As you step in you're bombarded with the smell of molasses/burnt sugar (as I was obviously shocked by as you see in the video). And as there were 100-200 people in the facility at any given moment, it still felt and smelled like an abandoned, forgotten place.
Making your way towards the 'mammyfied' sphinx or "Marvelous Sugar Baby", you step on solidified puddles of brown sugar, collected by the melting sugar sculptures of children carrying what looked to resemble straw baskets. If that wasn't surprising enough, some of the figures were completely knocked over by their own melting weight and left there until it melted into nothing, much like the rest of the building. Something about the abandoned type of smell with the amount of people that came to see A Subtlety with the knowledge that this building was due to be demolished after the exhibition (through July 6, 2014) I collected tears in my eyes and held onto a few breaths.
There is amazing content on the public art org Creative Time that presented Walker's ambitious project on their website. Definitely check out their video with the building process, literature on Walker, and her mission for Marvelous Sugar Baby and drafts and drawings from her inspiration.
"Mandame una foto Armando. Te amo, mami, Alba Gonzalez."
At B.C.A.D. Art Gallery earlier this month I presented my first solo photo exhibition -showcasing a series of 6 self-portraits and 4 large resin-cast paper sculptures. I don't know whether the process of putting the show together (most of this past year) or having the idea of hanging up large pieces of my face in a large empty room for everyone to gaze at was crazier. Either way it was life changing and something I am so content with, now having had some time to reflect on the experience.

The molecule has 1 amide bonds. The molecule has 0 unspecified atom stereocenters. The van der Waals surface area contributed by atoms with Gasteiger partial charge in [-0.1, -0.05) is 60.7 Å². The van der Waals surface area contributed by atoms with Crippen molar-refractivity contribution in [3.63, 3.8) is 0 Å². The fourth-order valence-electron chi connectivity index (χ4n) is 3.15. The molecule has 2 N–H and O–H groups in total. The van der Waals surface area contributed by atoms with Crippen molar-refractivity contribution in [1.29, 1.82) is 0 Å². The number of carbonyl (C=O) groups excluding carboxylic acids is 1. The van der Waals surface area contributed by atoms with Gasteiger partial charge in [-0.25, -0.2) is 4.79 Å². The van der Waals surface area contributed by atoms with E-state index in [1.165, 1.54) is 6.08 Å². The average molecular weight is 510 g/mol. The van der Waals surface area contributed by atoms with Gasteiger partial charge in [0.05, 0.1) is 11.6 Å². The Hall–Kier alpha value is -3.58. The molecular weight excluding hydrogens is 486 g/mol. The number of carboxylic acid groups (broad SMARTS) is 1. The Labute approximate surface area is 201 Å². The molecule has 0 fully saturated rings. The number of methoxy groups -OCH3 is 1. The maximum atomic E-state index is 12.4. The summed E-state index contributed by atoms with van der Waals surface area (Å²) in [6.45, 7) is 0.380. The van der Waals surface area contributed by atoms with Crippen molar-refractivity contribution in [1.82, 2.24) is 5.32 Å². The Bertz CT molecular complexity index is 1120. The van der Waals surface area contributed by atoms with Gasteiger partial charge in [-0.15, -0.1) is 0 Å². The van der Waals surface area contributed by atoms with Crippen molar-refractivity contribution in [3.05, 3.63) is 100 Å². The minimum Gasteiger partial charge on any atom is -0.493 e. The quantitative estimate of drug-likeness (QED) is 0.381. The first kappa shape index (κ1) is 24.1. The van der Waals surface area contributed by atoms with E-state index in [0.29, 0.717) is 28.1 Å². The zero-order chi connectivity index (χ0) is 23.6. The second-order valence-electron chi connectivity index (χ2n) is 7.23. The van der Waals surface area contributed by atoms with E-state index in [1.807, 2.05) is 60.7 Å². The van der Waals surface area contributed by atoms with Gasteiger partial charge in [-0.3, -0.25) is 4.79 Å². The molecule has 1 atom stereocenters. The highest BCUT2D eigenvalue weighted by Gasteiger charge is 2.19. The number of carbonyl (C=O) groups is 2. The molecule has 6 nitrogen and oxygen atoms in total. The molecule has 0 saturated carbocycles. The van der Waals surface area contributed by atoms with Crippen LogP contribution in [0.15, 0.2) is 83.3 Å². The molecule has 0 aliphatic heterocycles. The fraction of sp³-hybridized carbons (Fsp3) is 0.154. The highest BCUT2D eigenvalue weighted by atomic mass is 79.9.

While experimenting on an assignment I had last year with archived imagery, I decided to work on portraits of my own family - dressing up as certain members and recreating the images. Somewhere in between shooting I decided to write letters between two of the characters, Armando (my grandfather) and Alba (his mother), and creating a narrative in 1950s based Bronx/Dominican Republic - around the time the photos were taken. And 10 works later L2A was born -and with the help of artist/friend Stephanie Mota, whom I'm much obliged to, we decided to make this into a show.
With accompanying video (shown above) and the process of casting the enlarged handwritten letters in resin, the letters came to life. The project itself wasn't so much about finding out who they were but literally placing myself into the history - one that I created because I know very little factual information. Detailed images of the work can be seen here.
Alex Martinez and Matt Negron were pivotal working parts on getting the gallery together and Nia Fields for producing footage of the reception. And I am ever grateful for the love and support I encountered that night for those who came and those who visited throughout its running. Thank you.